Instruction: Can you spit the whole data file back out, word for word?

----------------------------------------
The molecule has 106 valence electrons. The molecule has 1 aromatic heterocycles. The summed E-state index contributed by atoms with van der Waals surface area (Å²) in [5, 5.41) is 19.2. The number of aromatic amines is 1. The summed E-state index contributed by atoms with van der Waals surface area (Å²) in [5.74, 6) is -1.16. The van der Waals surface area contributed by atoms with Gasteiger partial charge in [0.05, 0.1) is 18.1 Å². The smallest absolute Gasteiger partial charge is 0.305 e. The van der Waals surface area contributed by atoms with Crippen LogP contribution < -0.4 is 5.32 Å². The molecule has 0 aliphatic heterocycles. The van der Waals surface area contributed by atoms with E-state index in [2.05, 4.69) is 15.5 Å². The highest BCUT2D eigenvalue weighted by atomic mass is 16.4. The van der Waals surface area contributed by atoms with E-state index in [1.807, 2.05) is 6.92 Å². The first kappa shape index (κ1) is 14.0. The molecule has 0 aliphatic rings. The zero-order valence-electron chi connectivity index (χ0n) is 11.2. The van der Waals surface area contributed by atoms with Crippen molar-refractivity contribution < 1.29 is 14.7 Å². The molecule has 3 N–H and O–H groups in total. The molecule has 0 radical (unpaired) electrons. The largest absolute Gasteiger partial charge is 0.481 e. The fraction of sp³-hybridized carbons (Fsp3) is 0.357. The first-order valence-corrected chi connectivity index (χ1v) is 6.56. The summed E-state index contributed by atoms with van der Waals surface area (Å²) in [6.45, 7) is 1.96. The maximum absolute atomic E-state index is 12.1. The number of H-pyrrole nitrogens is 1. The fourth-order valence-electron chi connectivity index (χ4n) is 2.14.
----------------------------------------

The molecule has 106 valence electrons. The molecule has 1 aromatic heterocycles. The summed E-state index contributed by atoms with van der Waals surface area (Å²) in [5, 5.41) is 19.2. The number of aromatic amines is 1. The summed E-state index contributed by atoms with van der Waals surface area (Å²) in [5.74, 6) is -1.16. The van der Waals surface area contributed by atoms with Gasteiger partial charge in [0.05, 0.1) is 18.1 Å². The smallest absolute Gasteiger partial charge is 0.305 e. The van der Waals surface area contributed by atoms with Crippen LogP contribution < -0.4 is 5.32 Å². The molecule has 0 aliphatic heterocycles. The van der Waals surface area contributed by atoms with E-state index in [2.05, 4.69) is 15.5 Å². The highest BCUT2D eigenvalue weighted by atomic mass is 16.4. The van der Waals surface area contributed by atoms with E-state index in [1.807, 2.05) is 6.92 Å². The first kappa shape index (κ1) is 14.0. The molecule has 0 aliphatic rings. The zero-order valence-electron chi connectivity index (χ0n) is 11.2. The van der Waals surface area contributed by atoms with Crippen molar-refractivity contribution < 1.29 is 14.7 Å². The molecule has 3 N–H and O–H groups in total. The molecule has 0 radical (unpaired) electrons. The largest absolute Gasteiger partial charge is 0.481 e. The fraction of sp³-hybridized carbons (Fsp3) is 0.357. The first-order valence-corrected chi connectivity index (χ1v) is 6.56. The summed E-state index contributed by atoms with van der Waals surface area (Å²) in [6.45, 7) is 1.96. The maximum absolute atomic E-state index is 12.1. The number of H-pyrrole nitrogens is 1. The fourth-order valence-electron chi connectivity index (χ4n) is 2.14.